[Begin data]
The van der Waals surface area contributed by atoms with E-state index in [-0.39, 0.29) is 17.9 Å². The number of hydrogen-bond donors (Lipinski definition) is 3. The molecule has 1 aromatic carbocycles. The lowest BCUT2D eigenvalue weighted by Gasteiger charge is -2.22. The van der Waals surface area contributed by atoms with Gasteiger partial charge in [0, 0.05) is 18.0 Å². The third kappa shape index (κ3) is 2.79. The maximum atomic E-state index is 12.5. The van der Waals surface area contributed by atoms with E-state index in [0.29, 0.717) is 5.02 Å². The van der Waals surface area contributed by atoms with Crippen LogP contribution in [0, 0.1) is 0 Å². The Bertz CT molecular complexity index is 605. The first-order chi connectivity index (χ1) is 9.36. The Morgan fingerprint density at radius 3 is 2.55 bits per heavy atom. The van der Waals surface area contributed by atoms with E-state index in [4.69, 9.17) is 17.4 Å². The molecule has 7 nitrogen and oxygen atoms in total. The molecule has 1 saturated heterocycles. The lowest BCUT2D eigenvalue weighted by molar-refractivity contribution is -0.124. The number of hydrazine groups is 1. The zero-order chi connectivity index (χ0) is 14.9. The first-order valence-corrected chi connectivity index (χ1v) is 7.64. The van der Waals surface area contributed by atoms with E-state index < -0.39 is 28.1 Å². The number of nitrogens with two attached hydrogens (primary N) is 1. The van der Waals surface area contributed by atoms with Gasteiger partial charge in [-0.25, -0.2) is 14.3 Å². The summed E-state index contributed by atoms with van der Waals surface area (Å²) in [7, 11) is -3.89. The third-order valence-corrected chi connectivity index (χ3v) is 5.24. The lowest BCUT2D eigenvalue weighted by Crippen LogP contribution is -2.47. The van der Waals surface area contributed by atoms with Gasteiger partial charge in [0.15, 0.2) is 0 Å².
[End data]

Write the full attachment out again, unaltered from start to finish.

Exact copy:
The van der Waals surface area contributed by atoms with E-state index in [-0.39, 0.29) is 17.9 Å². The number of hydrogen-bond donors (Lipinski definition) is 3. The molecule has 1 aromatic carbocycles. The lowest BCUT2D eigenvalue weighted by Gasteiger charge is -2.22. The van der Waals surface area contributed by atoms with Gasteiger partial charge in [0, 0.05) is 18.0 Å². The third kappa shape index (κ3) is 2.79. The maximum atomic E-state index is 12.5. The van der Waals surface area contributed by atoms with E-state index in [0.29, 0.717) is 5.02 Å². The van der Waals surface area contributed by atoms with Crippen LogP contribution in [0, 0.1) is 0 Å². The Bertz CT molecular complexity index is 605. The first-order chi connectivity index (χ1) is 9.36. The Morgan fingerprint density at radius 3 is 2.55 bits per heavy atom. The van der Waals surface area contributed by atoms with E-state index in [4.69, 9.17) is 17.4 Å². The molecule has 7 nitrogen and oxygen atoms in total. The molecule has 1 saturated heterocycles. The lowest BCUT2D eigenvalue weighted by molar-refractivity contribution is -0.124. The number of hydrazine groups is 1. The zero-order chi connectivity index (χ0) is 14.9. The first-order valence-corrected chi connectivity index (χ1v) is 7.64. The van der Waals surface area contributed by atoms with E-state index < -0.39 is 28.1 Å². The number of nitrogens with two attached hydrogens (primary N) is 1. The van der Waals surface area contributed by atoms with Gasteiger partial charge in [-0.25, -0.2) is 14.3 Å². The summed E-state index contributed by atoms with van der Waals surface area (Å²) in [7, 11) is -3.89. The third-order valence-corrected chi connectivity index (χ3v) is 5.24. The lowest BCUT2D eigenvalue weighted by Crippen LogP contribution is -2.47. The van der Waals surface area contributed by atoms with Gasteiger partial charge in [0.15, 0.2) is 0 Å².